Involvement with updating manuals and procedures is another area of expertise that sounds more dull than it is. Airlines modify or tweak procedures all the time based on human factors studies, accident and incident reports, manufacturer recommendations, and more. When one thing changes, it often triggers an avalanche of manual revisions, which must be done in concert with the FAA. Working with the feds increases your contact network and can lead to great opportunities.

Safety departments also attract a certain kind of person, both on the company and the union side, and they often work hand in hand. Nowhere is this more true than with ASAP programs. The beauty of safety work is that this is an area in which the airlines freely exchange information and data, because safety is universal. There are numerous conferences every year in which safety data is discussed, analyzed, and shared (much of this also includes folks in training).

Staying with the regionals isn’t the typical choice, but for those that make it (or are forced to make it), there are ample opportunities to make a difference, and the job can be as satisfying as you want it to be. You can also stay connected with others in a way that you can use to move on if you choose or have to move on, all while staying current in the airplane. If this is you, broaden your horizons as much as possible, and dive into some of these chances. You’ll be glad you did.—Chip Wright

The minutiae of seniority

Most people know that seniority is the way of life at the airlines. But seniority is a fickle thing. It matters in all aspects of your day-to-day lives, and some pilots will study the minutiae of seniority until they can’t see straight.

When I was at Comair, there was a captain who was famous for having been the most junior captain in the company for a number of years. He was on reserve, and he had the worst possible schedule one could get. He never had weekends off; he got the vacation nobody wanted; he had the worst trips. But, as he always pointed out, he was a captain. The guy who was one number—one lousy number—below him was the most senior first officer. The FO had the best schedule, his first choice in vacation, and a lot of days off, but he was still an FO making significantly less money. He also was not logging turbine PIC time, which was making his future job searches much more difficult.

In every airline, in every category, there is that one person who is just one number away from being where he or she wants to be. This person’s reasons and desires aren’t always known, but in time those desires can be fleshed out. It becomes most obvious when the company opens a new bid for something, and you see pilots trying to jump in to get what they want. With all of the advancement taking place now, it’s almost a linear progression for a lot of pilots who have waited years for what they want. But there are also strategic bidders.

For most airlines, being on reserve is the least desirable option, and in some cases, it’s downright brutal. Many first officers will try to wait until they know they will be assured of being off reserve before moving over. This is risky on a couple of fronts.

First, unless you know what other, more senior FOs are thinking, you may find yourself getting left behind for the left seat more than you might have imagined.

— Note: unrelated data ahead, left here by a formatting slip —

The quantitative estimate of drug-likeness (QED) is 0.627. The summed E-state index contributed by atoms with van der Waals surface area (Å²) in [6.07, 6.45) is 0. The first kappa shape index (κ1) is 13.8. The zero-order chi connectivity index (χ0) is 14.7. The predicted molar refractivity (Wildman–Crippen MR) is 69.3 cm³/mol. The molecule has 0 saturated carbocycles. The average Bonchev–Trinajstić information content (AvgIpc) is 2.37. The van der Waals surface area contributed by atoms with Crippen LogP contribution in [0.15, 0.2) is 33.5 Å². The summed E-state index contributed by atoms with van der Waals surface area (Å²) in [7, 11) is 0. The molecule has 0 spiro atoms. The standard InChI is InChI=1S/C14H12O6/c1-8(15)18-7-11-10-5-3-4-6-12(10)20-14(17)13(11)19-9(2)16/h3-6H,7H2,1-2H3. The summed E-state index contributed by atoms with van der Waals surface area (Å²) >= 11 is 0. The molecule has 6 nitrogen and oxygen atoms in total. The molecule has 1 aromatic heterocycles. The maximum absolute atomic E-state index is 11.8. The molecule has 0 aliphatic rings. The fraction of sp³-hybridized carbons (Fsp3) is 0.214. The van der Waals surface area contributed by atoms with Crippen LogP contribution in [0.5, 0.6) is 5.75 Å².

Second, even though this is a boom time, you run the risk that movement will stop for unforeseen reasons for an indeterminate amount of time. The captain I mentioned above made his move for exactly this reason. Had he waited, he would have been stuck in the right seat at much less pay for a number of years.

Another common unknown is an impending change to the union contract. If new work rules or better pay rates are on the horizon, a strong argument can be made for making the move to the left seat sooner versus later, especially if you will be a relatively junior captain.

Studying the minutiae of seniority can also tell you just when you can expect to hold weekends off, holidays, morning versus evening trips. Vacations are tougher to figure out because not everyone wants or needs a summer vacation or the week at Christmas, but you can still see which way the trend is going for your seniority. And, as is so often the case, there is almost always a stark dividing line between two pilots who are just one number apart.—Chip Wright

The other details of the job

Every job has certain aspects that are relatively unknown or don’t often go seen by the general public. Sitting in the pointy end of a plane is no different. Everyone knows that we fly from point A to point B, and some even understand how that’s done, but in addition to the flying, the flight planning, and hopefully a greaser of a landing, there’s more to it. Here’s a list of some what a day’s work often entails, all from only a couple of my more recent trips:

Wheelchair needs. Passengers are often loathe to admit when they need a wheelchair at the destination, though in some cases, they may not realize how tired they are until they get there. At the last minute when these crop up, it’s usually the pilots who have to make a radio call for wheelchairs.

Sick people. A flight this week had a young boy who got sick pretty early on. His vomiting must have been pretty bad, because it set a record for a chain-reaction event. No fewer than nine rows of seats needed some degree of cleaning, and the unfortunate cabin crew ran out of all of their cleaning supplies and sick sacks. It was only a two hour flight.

Fearful fliers. I’m not a fan of drugging Nervous Nellies. One passenger helped his elderly mother by giving her a sleeping pill right before departure. Within a few minutes, she was totally zonked out, and had to be carried off the plane by several people. What if there had been a need to evacuate? Helping her potentially put others at unnecessary risk.